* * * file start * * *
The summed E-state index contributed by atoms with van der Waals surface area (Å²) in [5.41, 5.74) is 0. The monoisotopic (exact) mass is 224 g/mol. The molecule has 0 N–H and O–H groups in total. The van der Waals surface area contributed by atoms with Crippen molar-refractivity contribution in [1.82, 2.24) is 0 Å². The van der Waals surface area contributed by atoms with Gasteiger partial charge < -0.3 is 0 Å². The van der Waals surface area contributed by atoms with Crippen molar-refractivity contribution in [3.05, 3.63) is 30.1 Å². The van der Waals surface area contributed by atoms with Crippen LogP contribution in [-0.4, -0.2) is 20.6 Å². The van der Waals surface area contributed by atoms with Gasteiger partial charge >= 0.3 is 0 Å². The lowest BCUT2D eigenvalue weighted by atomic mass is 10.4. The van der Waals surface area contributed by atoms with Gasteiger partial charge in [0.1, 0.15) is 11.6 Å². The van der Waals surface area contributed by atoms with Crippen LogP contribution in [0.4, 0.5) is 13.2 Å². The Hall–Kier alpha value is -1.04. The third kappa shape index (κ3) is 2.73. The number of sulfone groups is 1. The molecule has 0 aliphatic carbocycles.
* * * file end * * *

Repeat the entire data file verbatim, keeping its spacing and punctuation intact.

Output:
The summed E-state index contributed by atoms with van der Waals surface area (Å²) in [5.41, 5.74) is 0. The monoisotopic (exact) mass is 224 g/mol. The molecule has 0 N–H and O–H groups in total. The van der Waals surface area contributed by atoms with Crippen molar-refractivity contribution in [1.82, 2.24) is 0 Å². The van der Waals surface area contributed by atoms with Gasteiger partial charge < -0.3 is 0 Å². The van der Waals surface area contributed by atoms with Crippen molar-refractivity contribution in [3.05, 3.63) is 30.1 Å². The van der Waals surface area contributed by atoms with Crippen LogP contribution in [-0.4, -0.2) is 20.6 Å². The van der Waals surface area contributed by atoms with Gasteiger partial charge >= 0.3 is 0 Å². The lowest BCUT2D eigenvalue weighted by atomic mass is 10.4. The van der Waals surface area contributed by atoms with Gasteiger partial charge in [0.1, 0.15) is 11.6 Å². The van der Waals surface area contributed by atoms with Crippen LogP contribution in [0.4, 0.5) is 13.2 Å². The Hall–Kier alpha value is -1.04. The third kappa shape index (κ3) is 2.73. The number of sulfone groups is 1. The molecule has 0 aliphatic carbocycles.